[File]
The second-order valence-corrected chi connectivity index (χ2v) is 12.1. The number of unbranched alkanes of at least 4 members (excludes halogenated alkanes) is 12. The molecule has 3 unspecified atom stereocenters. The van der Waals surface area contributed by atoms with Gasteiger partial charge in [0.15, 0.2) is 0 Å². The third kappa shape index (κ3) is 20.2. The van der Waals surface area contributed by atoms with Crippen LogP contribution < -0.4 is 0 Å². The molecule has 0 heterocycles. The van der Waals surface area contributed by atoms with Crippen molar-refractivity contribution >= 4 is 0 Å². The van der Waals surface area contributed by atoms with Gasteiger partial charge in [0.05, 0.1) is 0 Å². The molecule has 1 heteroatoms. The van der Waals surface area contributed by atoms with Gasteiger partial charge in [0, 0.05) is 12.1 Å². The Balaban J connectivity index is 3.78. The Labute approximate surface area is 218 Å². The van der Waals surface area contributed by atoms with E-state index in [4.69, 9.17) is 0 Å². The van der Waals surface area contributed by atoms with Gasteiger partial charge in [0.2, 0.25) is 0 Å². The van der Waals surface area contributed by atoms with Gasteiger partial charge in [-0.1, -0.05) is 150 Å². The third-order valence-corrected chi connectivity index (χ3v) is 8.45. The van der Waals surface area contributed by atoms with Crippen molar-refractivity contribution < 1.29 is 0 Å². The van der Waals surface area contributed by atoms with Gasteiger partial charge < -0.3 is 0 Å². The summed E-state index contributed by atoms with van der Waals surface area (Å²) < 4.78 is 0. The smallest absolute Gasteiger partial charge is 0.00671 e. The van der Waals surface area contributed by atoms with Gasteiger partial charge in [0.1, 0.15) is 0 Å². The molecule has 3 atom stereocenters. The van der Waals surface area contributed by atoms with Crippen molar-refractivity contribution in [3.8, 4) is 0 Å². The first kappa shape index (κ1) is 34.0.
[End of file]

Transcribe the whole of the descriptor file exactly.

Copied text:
The second-order valence-corrected chi connectivity index (χ2v) is 12.1. The number of unbranched alkanes of at least 4 members (excludes halogenated alkanes) is 12. The molecule has 3 unspecified atom stereocenters. The van der Waals surface area contributed by atoms with Gasteiger partial charge in [0.15, 0.2) is 0 Å². The third kappa shape index (κ3) is 20.2. The van der Waals surface area contributed by atoms with Crippen LogP contribution < -0.4 is 0 Å². The molecule has 0 heterocycles. The van der Waals surface area contributed by atoms with Crippen molar-refractivity contribution >= 4 is 0 Å². The van der Waals surface area contributed by atoms with Gasteiger partial charge in [0.05, 0.1) is 0 Å². The molecule has 1 heteroatoms. The van der Waals surface area contributed by atoms with Gasteiger partial charge in [0, 0.05) is 12.1 Å². The Balaban J connectivity index is 3.78. The Labute approximate surface area is 218 Å². The van der Waals surface area contributed by atoms with E-state index in [4.69, 9.17) is 0 Å². The van der Waals surface area contributed by atoms with Gasteiger partial charge in [0.2, 0.25) is 0 Å². The van der Waals surface area contributed by atoms with Gasteiger partial charge in [-0.1, -0.05) is 150 Å². The third-order valence-corrected chi connectivity index (χ3v) is 8.45. The van der Waals surface area contributed by atoms with Crippen molar-refractivity contribution < 1.29 is 0 Å². The van der Waals surface area contributed by atoms with Gasteiger partial charge < -0.3 is 0 Å². The summed E-state index contributed by atoms with van der Waals surface area (Å²) < 4.78 is 0. The smallest absolute Gasteiger partial charge is 0.00671 e. The van der Waals surface area contributed by atoms with Gasteiger partial charge in [0.1, 0.15) is 0 Å². The molecule has 3 atom stereocenters. The van der Waals surface area contributed by atoms with Crippen molar-refractivity contribution in [3.8, 4) is 0 Å². The first kappa shape index (κ1) is 34.0.